Setting camp

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Setting Camp can be divided into a few sections, detailed below. Tolkien did not ever go into substantial detail when describing the campsites used by any of his varying companies unless they included dramatic natural features, such as the Window to the West, outpost of the Ithilien Rangers, which consisted of a drained underground river protected by a waterfall. Such natural features are hard to come by, but you can sleep just as comfortably if you keep a few key things in mind.

Selecting a site

Selecting a site will make the difference between you having a comfortable night in the woods, and being miserable. Ideally, you want three main features in your site.

Wind shelter

Sheltering yourself from the wind is a big deal. Wind can take a chilly night and make it a freezing one.

Natural drainage

If you sleep in a shallow depression, all it will take is five minutes of light rain for you to be sleeping in a mud puddle, and unable to dry yourself off. Always seek out gently sloping ground that isn't likely to collect water.

Overhead shelter

Most people gravitate towards finding overhead shelter first. "Ooo, a cave!" is a very common one. I label overhead shelter the least important, because an overhead can ALWAYS be constructed, but well-draining ground and shelter from the wind are not always present. Caves, as an example, are almost always a constant source of cold, underground air.


Primitive/natural shelters

Natural shelters can be made from just about anything you find. Most commonly, a few long branches are lashed or propped up together to form a framework, smaller branches are laid over this to fill in gaps, and then the whole thing is covered in leaves, pine needles, pine boughs, bark, or whatever other material is at hand.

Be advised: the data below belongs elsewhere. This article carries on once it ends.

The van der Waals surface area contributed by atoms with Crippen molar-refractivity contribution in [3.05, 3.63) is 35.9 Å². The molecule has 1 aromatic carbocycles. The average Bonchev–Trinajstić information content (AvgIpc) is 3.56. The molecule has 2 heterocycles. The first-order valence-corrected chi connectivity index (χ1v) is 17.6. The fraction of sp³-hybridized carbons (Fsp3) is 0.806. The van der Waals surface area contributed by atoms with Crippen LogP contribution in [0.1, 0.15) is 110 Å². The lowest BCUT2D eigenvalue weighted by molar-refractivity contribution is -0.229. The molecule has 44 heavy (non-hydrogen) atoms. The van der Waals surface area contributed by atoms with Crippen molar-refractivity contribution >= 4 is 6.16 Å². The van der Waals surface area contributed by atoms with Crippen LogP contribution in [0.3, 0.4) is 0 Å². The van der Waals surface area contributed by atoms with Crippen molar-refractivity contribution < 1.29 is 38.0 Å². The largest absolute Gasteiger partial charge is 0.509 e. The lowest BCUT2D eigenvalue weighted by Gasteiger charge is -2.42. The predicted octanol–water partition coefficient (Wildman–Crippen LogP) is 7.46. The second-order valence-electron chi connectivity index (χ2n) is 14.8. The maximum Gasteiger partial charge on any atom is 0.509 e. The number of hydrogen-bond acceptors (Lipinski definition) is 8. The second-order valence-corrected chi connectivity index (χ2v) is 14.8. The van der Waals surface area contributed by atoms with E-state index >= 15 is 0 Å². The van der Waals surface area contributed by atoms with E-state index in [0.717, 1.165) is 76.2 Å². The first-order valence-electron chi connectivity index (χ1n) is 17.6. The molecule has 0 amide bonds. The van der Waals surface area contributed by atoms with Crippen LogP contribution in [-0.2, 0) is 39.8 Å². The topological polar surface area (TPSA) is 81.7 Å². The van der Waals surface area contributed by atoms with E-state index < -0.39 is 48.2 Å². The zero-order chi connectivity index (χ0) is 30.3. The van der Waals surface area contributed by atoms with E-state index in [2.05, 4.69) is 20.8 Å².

The trick is to put as little work into it as possible to conserve your energy. Using a fallen log that's propped up in a way that is just begging for you to sleep under it can save you the trouble of tracking down your initial support beams, etc.

If you have plenty of time before sundown and don't expect bad weather, shelters can become far more elaborate. You can always expand a natural shelter with a tarp, as well.

Tarp shelters

Tarp shelters are quicker to assemble, come in a myriad of shapes and sizes, and are often far less prone to leaks than a natural shelter. The main trade-off is carrying the weight of a tarp, but many find this negligible.

A classic lean-to with a tarp.

The lean-to

This is, by far, the easiest tarp setup to put together, and could be argued as the most versatile, but it does require some trees growing in just the right place, as do many other tarp setups.

The tarp is suspended from the top two corners between two trees, and then the bottom two corners are pulled (typically uphill) back and staked to the ground or weighted with rocks. This provides an overhead shelter, but if positioned the right way, it can also serve as an effective windbreak.


Sleeping arrangements

Anyone who has camped will tell you that you must separate yourself from the ground in some way. Modern campers use foam or inflatable ground pads, but these luxuries did not exist in Middle Earth. The best material to pile under yourself that I've found to date is fallen pine needles, but leaves, pine boughs, bracken, and grasses can all do the job well.


Unfortunately, the outdoor world is not perfect, so often you will find yourself in the woods with an endless supply of pine needles,.but they're wet. Sleeping on wet bedding is as dangerous (if not more so) than sleeping on bare, cold ground. The heat will be sucked right out of you. So the best way to remedy this is to bring a heavy-duty "you-sized" tarp that is waterproofed to lay down on top of your piled bedding. This would most commonly be a heavy cotton or linen canvas, soaked in a blend of linseed oils, to make a waterproof, slightly tacky material called Oilcloth.

A small but effective rock reflector.

Fire placement and reflectors

Lastly, the placement of your fire can have a significant impact on how comfortably you sleep. Just having a fire near you will not necessarily keep you warm. Since heat rises, it most often will simply float away, unused. This can be remedied by constructing a small reflector out of rocks, to direct the heat into your shelter. Select flat-faced rocks that can be made into a small wall. Finding dry rocks is important; rocks are porous, and if they've been in a stream, they may have absorbed water, which will steam and potentially cause the rock to explode violently when placed in a fire.